The market for slave labour constitutes the largest trafficking problem for the country and each year an estimated 200,000 children fall into the hands of traffickers. Many of these youngsters are sold by poverty-stricken families who are no longer able to feed themselves. The children are taken from rural impoverished areas to towns and cities, where they toil long hours as factory workers, domestic servants, agricultural labourers or beggars.
A new article in the Guardian follows the fate of children from the poor state of Bihar on the border with Nepal. Here, parents are offered as little as 1,000 rupees (£11) for their children by traffickers. The traffickers promise the children that they will earn money once they reach work in the cities, but in many cases the youngsters are paid nothing. One nine-year old boy called Azam told the Guardian’s reporter that after he arrived in Delhi, he was put to work sorting waste in a plastics factory. He thought he would be helping to earn money to support his family back in Bihar, but instead he worked from 9am to 10pm every day and was never paid anything by the factory owner. Now back with his mother, she explains that having no husband, she was desperate. Azam was the oldest of her children and with nothing for the family to eat, she didn’t know what else to do but send him away. In Bihar, more than half the population live below the official poverty line of 22 rupees (25p) per day. It is therefore a fertile recruiting ground to supply the market for Delhi’s estimated half a million child workers.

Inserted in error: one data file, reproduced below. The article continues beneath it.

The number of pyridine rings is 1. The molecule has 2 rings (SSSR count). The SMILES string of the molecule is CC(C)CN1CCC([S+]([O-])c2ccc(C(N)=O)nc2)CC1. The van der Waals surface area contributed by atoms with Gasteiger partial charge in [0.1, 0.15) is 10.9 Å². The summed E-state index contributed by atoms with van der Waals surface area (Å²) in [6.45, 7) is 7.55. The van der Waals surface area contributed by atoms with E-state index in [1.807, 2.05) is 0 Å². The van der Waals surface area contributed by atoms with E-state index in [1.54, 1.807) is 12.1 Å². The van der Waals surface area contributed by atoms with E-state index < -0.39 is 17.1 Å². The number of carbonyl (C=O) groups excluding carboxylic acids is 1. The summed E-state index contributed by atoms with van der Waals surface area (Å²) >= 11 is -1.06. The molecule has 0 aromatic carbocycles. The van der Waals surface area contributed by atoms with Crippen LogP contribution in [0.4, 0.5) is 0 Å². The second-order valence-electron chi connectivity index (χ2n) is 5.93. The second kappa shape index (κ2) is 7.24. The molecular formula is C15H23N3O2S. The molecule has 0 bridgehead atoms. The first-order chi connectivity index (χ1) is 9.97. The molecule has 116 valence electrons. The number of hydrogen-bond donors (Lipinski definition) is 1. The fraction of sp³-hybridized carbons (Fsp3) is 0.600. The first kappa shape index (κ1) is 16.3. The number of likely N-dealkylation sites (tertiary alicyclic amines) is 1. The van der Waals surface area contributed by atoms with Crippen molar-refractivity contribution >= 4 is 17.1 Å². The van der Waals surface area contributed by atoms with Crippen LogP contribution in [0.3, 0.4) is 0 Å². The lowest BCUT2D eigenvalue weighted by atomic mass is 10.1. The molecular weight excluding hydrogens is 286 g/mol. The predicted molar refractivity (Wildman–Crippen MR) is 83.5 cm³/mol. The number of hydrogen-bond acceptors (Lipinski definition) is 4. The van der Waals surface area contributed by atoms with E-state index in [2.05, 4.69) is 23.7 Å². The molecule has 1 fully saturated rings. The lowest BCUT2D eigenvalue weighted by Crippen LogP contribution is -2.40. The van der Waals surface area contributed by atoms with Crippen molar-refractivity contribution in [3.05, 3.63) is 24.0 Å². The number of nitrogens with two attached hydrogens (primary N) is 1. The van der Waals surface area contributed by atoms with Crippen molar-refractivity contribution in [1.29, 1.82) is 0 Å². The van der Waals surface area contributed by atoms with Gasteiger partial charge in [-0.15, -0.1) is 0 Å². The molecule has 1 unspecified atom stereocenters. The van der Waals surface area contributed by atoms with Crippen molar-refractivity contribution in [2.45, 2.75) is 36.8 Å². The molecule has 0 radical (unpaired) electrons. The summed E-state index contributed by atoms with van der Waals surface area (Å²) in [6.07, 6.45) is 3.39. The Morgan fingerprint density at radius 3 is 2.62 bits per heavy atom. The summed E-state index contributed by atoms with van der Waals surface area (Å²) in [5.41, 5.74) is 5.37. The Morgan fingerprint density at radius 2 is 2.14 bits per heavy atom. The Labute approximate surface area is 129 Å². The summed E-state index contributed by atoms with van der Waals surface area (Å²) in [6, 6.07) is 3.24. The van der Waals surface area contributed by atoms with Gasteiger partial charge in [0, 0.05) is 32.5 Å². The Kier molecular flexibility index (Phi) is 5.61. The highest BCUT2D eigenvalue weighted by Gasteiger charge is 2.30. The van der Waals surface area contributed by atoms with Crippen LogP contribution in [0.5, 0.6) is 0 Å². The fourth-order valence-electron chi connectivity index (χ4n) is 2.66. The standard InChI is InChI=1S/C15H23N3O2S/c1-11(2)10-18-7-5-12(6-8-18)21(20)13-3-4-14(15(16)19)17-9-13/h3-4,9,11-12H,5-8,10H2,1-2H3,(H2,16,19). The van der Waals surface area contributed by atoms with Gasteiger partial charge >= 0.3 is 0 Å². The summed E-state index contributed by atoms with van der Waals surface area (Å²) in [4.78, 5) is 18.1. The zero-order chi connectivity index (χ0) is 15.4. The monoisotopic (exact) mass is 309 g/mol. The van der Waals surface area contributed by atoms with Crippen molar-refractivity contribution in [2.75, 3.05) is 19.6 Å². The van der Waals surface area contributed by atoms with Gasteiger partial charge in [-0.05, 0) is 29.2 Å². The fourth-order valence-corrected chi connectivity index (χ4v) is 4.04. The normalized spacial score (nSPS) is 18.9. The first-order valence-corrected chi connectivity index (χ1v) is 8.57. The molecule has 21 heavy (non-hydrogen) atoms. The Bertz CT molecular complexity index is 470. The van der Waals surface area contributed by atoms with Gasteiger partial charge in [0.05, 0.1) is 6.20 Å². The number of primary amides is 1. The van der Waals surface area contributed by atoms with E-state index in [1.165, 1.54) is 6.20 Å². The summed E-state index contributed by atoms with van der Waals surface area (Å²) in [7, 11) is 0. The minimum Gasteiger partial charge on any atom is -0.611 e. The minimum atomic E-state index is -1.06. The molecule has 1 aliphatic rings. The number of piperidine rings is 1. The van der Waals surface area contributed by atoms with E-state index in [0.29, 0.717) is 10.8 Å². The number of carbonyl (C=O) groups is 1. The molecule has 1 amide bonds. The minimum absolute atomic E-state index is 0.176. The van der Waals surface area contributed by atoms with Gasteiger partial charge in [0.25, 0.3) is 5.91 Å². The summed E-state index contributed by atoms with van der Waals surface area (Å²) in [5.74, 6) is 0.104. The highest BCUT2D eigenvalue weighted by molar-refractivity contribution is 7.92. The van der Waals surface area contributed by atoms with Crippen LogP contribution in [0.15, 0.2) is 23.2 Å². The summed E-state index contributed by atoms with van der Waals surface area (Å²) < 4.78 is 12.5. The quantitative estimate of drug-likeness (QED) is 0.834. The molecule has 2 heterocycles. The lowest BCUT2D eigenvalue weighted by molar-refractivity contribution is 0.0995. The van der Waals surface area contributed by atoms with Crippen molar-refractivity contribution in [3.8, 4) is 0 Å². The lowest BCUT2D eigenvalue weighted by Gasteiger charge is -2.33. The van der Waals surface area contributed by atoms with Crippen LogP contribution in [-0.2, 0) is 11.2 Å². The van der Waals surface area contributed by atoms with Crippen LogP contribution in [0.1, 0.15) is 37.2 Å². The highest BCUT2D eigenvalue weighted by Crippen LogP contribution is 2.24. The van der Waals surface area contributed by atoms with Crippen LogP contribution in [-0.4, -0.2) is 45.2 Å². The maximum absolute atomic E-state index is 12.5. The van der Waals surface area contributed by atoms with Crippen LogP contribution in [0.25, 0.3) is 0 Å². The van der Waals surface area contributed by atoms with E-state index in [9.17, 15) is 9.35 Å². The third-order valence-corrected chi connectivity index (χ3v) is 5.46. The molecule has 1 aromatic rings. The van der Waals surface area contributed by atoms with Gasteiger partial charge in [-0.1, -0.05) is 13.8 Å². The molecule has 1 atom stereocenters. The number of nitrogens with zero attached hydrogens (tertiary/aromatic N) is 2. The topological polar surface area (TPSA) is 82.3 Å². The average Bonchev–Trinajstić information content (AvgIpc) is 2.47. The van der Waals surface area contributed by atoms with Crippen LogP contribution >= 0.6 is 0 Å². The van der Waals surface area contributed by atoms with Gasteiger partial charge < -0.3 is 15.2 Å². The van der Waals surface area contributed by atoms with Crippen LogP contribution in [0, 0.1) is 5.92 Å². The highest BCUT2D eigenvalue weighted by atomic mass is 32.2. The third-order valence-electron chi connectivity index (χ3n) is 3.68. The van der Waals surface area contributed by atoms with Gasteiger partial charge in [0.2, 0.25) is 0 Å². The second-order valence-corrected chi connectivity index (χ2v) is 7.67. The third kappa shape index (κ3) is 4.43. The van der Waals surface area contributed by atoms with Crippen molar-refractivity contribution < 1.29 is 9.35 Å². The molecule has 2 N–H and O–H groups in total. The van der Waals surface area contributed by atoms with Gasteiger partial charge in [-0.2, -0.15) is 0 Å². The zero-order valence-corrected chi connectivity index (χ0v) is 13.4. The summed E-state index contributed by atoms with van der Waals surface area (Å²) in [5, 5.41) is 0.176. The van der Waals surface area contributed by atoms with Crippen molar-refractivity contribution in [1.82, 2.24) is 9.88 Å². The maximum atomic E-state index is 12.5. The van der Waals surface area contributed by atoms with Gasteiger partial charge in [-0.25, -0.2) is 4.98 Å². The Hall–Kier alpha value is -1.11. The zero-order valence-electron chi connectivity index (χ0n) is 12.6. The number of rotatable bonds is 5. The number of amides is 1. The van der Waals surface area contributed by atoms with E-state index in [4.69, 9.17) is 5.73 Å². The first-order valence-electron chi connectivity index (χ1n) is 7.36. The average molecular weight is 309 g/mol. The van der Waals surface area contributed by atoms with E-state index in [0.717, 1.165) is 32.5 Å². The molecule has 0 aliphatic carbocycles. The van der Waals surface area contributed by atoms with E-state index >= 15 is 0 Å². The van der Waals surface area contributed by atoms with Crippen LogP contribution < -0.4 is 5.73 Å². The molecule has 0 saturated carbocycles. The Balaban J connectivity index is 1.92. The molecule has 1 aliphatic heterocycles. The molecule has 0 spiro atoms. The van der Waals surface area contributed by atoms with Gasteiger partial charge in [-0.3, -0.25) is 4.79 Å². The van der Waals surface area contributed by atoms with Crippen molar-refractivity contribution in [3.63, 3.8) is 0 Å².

One organisation working against child labour, Bachpan Bachao Andolan (Save the Childhood Movement), recently went to a town in Bihar, having been tipped of that a group of young children had been put on board a train headed for Delhi. Video footage on the Guardian website shows the bewildered anxious children sitting on the station platform having been taken off the train by rescuers. Most were returned to their mothers over the next few days, though some of the women who came to collect their youngsters were not happy to have them back. One unwell 35-year old mother with six children to feed on her own said simply “what is the point of [my son] studying. Better that he starts working and earns some money”.
With such desperate poverty and a lack of awareness about the true conditions faced by the children when they get to Delhi, it’s no wonder there’s a constant stream of free labour for the traffickers. According to the latest report on trafficking by the US State Department, India is making progress in its efforts to prevent trafficking. But until the country introduces comprehensive anti-trafficking laws and the justice system convicts those who take part in or are complicit in trafficking activities, train loads of vulnerable children will continue to head for the cities.